Courtesy of UCR Newsroom
Courtesy of UCR Newsroom

On July 31, President Barack Obama announced his intention to nominate former UC Riverside Chancellor France D. Cordova to head the National Science Foundation (NSF), the leading federal agency in sponsoring national health and science advancement.

“The extraordinary dedication Cordova brings to her new role will greatly serve the American people. I am grateful she has agreed to serve in this Administration and I look forward to working with her in the months and years to come,” said President Obama.

If the president’s nomination is confirmed by the Senate, Cordova will become the NSF’s 14th director and the first Latina to lead the agency. She will be filling the position left by Subra Suresh, who announced his resignation in February. In the meantime, the NSF will be led by acting director Cora Marrett.

During her five-year term serving as UCR’s seventh chancellor from 2002 to 2007, Cordova helped propel UCR forward. She took the preliminary steps to establish the UCR School of Medicine, founded UCR’s first Health Sciences Research Institute for biomedical and related research, secured private funding for UCR’s Palm Desert Graduate Center and made initial proposals for the future UCR School of Public Policy.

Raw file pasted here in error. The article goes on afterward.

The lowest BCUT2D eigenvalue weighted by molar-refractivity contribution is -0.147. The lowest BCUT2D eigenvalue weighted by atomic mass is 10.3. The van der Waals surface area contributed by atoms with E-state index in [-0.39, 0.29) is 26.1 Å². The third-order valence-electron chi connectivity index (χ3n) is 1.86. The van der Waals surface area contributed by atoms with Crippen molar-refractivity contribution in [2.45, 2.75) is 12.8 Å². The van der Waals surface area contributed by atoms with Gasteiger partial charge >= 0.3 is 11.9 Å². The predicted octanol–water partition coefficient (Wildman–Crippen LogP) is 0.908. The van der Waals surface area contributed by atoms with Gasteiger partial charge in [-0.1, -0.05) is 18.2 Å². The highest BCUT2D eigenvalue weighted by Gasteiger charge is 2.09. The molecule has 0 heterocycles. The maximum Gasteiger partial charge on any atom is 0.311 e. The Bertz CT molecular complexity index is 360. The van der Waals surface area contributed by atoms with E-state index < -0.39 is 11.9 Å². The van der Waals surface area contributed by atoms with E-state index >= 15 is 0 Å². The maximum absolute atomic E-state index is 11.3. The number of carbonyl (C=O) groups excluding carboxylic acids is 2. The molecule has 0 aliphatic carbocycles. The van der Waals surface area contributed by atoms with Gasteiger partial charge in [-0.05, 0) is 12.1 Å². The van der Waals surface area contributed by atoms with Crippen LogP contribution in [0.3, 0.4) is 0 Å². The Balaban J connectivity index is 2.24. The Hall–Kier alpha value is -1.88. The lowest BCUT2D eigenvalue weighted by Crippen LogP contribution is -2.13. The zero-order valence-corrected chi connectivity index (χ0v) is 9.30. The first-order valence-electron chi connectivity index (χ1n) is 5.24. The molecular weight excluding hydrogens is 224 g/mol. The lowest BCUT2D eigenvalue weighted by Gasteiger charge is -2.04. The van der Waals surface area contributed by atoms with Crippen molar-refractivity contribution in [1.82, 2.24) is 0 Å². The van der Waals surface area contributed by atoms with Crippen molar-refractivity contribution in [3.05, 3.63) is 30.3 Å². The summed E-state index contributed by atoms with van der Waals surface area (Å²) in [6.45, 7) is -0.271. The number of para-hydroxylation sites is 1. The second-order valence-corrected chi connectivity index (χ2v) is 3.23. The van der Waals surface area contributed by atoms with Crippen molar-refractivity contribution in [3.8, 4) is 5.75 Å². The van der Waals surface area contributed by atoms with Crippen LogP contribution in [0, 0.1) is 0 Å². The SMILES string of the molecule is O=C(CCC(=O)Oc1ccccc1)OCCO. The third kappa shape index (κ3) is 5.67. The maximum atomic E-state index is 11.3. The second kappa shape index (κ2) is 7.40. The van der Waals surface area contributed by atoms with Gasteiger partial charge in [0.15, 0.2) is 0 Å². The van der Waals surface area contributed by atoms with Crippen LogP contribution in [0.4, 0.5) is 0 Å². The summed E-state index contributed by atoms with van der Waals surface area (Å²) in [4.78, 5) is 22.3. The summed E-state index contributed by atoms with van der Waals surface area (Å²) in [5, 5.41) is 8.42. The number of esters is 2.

Cordova’s former colleague, Umar Mohideen, chairman of the UCR physics and astronomy department, lauded President Obama’s selection, saying, “Cordova is a very accomplished academic researcher. She’s managed academia, and those are qualities that would make her a good choice.”

Born in France and raised in California, Cordova graduated cum laude with a bachelor’s degree in English from Stanford. She originally wanted to pursue a career in creative writing, but made a radical change in direction from writing to physics due to inspiration from the 1969 moon landing. Cordova later attained a Ph.D. in physics from the California Institute of Technology, and afterward dedicated her life to the service of science and education.

As a prominent university administrator, Cordova served as a professor of physics and vice chancellor for research at UC Santa Barbara before coming to UCR. After her departure from UCR in 2007, Cordova assumed the presidency of Purdue University, where she served for another five years from 2007 to 2012.

In addition to Cordova’s outstanding roles in academia, she is also a nationally-recognized astrophysicist. Between 1993 and 1996, she served as a leading scientist at NASA, and was appointed to the board of directors of BioCrossroads in 2007. In 2008, she was appointed by George W. Bush to the National Science Board and in the following year, she was appointed by Barack Obama to the board of regents of the Smithsonian Institution.